University of Heidelberg
Faculty of Medicine Mannheim
University Hospital Mannheim
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Dissolved hyperpolarized xenon-129 MRI in human kidneys.

J. Chacon-Caldera, A. Maunder, M. Rao, G. Norquay, O. Rodgers, M. Clemence, C. Puddu, L. Schad and J. Wild

Magn Reson Med, 83 (1), pp.262-270

To assess the feasibility of using dissolved hyperpolarized xenon-129 ( Xe) MRI to study renal physiology in humans at 3 T. Using a flexible transceiver RF coil, dynamic and spatially resolved Xe spectroscopy was performed in the abdomen after inhalation of hyperpolarized Xe gas with 3 healthy male volunteers. A transmit-only receive-only RF coil array was purpose-built to focus RF excitation and enhance sensitivity for dynamic imaging of Xe uptake in the kidneys using spoiled gradient echo and balanced steady-state sequences. Using spatially resolved spectroscopy, different magnitudes of signal from Xe dissolved in red blood cells and tissue/plasma could be identified in the kidneys and the aorta. The spectra from both kidneys showed peaks with similar amplitudes and chemical shift values. Imaging with the purpose-built coil array was shown to provide more than a 3-fold higher SNR in the kidneys when compared with surrounding tissues, while further physiological information from the dissolved Xe in the lungs and in transit to the kidneys was provided with the transceiver coil. The signal of dissolved hyperpolarized Xe could be imaged with both tested sequences for about 40 seconds after inhalation. The uptake of Xe dissolved in the human kidneys was measured with spectroscopic and imaging experiments, demonstrating the potential of hyperpolarized Xe MR as a novel, noninvasive technique to image human kidney tissue perfusion.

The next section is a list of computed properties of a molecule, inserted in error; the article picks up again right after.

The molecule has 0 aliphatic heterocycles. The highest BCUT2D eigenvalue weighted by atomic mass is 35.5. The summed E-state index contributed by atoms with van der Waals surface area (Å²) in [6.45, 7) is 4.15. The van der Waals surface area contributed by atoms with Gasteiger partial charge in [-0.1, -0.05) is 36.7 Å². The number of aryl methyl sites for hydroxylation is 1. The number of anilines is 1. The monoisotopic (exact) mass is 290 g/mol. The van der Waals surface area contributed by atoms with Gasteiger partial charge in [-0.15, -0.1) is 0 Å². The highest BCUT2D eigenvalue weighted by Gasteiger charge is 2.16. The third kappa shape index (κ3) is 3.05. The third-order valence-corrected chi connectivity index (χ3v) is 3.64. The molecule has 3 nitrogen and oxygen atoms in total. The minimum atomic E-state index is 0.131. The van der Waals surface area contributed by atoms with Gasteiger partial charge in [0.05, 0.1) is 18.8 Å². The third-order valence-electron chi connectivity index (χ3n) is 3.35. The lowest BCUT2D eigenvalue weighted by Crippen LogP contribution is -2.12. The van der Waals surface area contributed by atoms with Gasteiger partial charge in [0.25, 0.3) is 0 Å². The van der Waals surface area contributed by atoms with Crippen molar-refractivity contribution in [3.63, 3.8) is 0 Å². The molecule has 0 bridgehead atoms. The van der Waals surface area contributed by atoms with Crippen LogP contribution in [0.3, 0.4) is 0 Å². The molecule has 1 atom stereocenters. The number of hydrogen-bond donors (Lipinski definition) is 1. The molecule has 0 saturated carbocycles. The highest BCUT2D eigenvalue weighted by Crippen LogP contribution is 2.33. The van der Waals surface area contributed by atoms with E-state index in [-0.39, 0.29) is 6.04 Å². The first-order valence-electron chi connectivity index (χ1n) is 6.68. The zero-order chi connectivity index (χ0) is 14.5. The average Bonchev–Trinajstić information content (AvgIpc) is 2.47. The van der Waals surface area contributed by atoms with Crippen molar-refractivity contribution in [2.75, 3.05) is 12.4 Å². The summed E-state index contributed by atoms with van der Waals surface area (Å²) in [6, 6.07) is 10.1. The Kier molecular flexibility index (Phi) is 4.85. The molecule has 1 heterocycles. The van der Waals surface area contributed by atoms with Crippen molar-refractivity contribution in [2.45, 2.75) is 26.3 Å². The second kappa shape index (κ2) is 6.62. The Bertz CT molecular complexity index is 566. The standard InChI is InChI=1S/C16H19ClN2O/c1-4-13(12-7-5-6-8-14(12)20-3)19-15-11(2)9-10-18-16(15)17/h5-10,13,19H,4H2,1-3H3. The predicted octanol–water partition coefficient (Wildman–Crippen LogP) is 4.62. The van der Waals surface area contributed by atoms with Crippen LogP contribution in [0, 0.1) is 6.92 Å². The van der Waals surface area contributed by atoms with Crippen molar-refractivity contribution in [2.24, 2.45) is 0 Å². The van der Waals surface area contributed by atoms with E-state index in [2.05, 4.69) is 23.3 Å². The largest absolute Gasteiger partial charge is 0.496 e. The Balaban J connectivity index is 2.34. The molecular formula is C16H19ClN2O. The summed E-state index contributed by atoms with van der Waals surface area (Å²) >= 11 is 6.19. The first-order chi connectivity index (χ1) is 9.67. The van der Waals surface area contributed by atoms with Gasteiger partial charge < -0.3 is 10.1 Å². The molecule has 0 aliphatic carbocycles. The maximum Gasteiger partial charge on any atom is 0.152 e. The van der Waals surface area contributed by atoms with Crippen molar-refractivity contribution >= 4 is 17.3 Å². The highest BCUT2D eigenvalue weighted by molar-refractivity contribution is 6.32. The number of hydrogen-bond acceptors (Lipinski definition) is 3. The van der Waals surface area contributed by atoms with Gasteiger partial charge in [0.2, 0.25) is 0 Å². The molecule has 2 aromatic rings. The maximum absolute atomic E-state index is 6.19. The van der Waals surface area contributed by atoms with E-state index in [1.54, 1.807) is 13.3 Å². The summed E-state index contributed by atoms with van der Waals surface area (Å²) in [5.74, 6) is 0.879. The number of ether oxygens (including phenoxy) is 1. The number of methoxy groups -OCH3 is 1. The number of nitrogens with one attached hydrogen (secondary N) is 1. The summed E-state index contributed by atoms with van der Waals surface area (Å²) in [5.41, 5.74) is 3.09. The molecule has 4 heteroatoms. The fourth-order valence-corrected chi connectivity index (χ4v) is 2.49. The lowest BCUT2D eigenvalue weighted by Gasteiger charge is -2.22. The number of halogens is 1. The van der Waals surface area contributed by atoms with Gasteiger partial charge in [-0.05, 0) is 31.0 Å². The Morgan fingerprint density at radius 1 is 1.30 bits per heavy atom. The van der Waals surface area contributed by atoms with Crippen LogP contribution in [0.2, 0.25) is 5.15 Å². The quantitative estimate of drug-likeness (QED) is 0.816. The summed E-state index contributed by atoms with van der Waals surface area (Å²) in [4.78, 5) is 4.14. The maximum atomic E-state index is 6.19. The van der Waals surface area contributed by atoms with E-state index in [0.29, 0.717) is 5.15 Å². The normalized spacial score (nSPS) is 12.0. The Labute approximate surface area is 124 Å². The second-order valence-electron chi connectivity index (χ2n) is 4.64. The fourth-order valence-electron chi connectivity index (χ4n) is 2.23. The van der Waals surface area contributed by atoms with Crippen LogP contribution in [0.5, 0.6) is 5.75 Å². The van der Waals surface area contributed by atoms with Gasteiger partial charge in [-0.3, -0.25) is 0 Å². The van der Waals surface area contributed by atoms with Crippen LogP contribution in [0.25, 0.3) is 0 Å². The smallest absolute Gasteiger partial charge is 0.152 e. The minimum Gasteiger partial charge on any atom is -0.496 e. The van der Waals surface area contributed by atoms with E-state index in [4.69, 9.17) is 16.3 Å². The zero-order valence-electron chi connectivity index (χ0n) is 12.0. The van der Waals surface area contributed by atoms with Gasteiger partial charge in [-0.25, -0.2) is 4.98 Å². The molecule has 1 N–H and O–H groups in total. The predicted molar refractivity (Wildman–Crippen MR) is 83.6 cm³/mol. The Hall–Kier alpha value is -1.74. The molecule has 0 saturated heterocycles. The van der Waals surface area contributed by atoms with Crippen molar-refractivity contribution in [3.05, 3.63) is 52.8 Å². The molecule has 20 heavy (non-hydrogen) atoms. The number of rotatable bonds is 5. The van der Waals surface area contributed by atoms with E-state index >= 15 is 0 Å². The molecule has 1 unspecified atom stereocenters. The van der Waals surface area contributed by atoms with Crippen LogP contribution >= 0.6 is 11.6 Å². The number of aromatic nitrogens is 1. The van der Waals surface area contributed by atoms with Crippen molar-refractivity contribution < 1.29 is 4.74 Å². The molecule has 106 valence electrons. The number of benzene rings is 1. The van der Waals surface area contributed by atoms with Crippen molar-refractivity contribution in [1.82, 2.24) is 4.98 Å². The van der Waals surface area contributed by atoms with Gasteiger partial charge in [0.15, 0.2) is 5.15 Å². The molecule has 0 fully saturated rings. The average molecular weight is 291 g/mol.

Contact: Dr. Frank Zöllner last modified: 18.11.2019
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